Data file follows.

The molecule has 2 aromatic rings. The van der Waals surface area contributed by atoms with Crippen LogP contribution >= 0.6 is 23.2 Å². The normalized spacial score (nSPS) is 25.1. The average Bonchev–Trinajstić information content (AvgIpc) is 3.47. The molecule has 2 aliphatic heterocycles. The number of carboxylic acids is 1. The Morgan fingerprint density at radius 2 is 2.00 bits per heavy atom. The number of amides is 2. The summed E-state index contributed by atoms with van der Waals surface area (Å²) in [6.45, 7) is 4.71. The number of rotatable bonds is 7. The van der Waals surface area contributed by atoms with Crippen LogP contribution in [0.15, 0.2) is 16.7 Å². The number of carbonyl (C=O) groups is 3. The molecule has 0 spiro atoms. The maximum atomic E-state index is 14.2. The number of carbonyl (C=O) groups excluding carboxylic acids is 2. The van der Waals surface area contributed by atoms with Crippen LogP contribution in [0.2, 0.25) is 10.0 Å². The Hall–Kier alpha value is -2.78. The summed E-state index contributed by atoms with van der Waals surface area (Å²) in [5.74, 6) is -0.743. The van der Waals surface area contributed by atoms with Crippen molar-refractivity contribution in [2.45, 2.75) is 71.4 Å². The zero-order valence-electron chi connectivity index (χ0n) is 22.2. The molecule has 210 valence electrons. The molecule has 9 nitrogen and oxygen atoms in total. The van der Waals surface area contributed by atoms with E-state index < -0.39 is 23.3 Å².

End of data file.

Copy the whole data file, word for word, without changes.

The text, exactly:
The molecule has 2 aromatic rings. The van der Waals surface area contributed by atoms with Crippen LogP contribution >= 0.6 is 23.2 Å². The normalized spacial score (nSPS) is 25.1. The average Bonchev–Trinajstić information content (AvgIpc) is 3.47. The molecule has 2 aliphatic heterocycles. The number of carboxylic acids is 1. The Morgan fingerprint density at radius 2 is 2.00 bits per heavy atom. The number of amides is 2. The summed E-state index contributed by atoms with van der Waals surface area (Å²) in [6.45, 7) is 4.71. The number of rotatable bonds is 7. The van der Waals surface area contributed by atoms with Crippen LogP contribution in [0.15, 0.2) is 16.7 Å². The number of carbonyl (C=O) groups is 3. The molecule has 0 spiro atoms. The maximum atomic E-state index is 14.2. The number of carbonyl (C=O) groups excluding carboxylic acids is 2. The van der Waals surface area contributed by atoms with Crippen LogP contribution in [0.2, 0.25) is 10.0 Å². The Hall–Kier alpha value is -2.78. The summed E-state index contributed by atoms with van der Waals surface area (Å²) in [5.74, 6) is -0.743. The van der Waals surface area contributed by atoms with Crippen molar-refractivity contribution in [2.45, 2.75) is 71.4 Å². The zero-order valence-electron chi connectivity index (χ0n) is 22.2. The molecule has 210 valence electrons. The molecule has 9 nitrogen and oxygen atoms in total. The van der Waals surface area contributed by atoms with E-state index < -0.39 is 23.3 Å².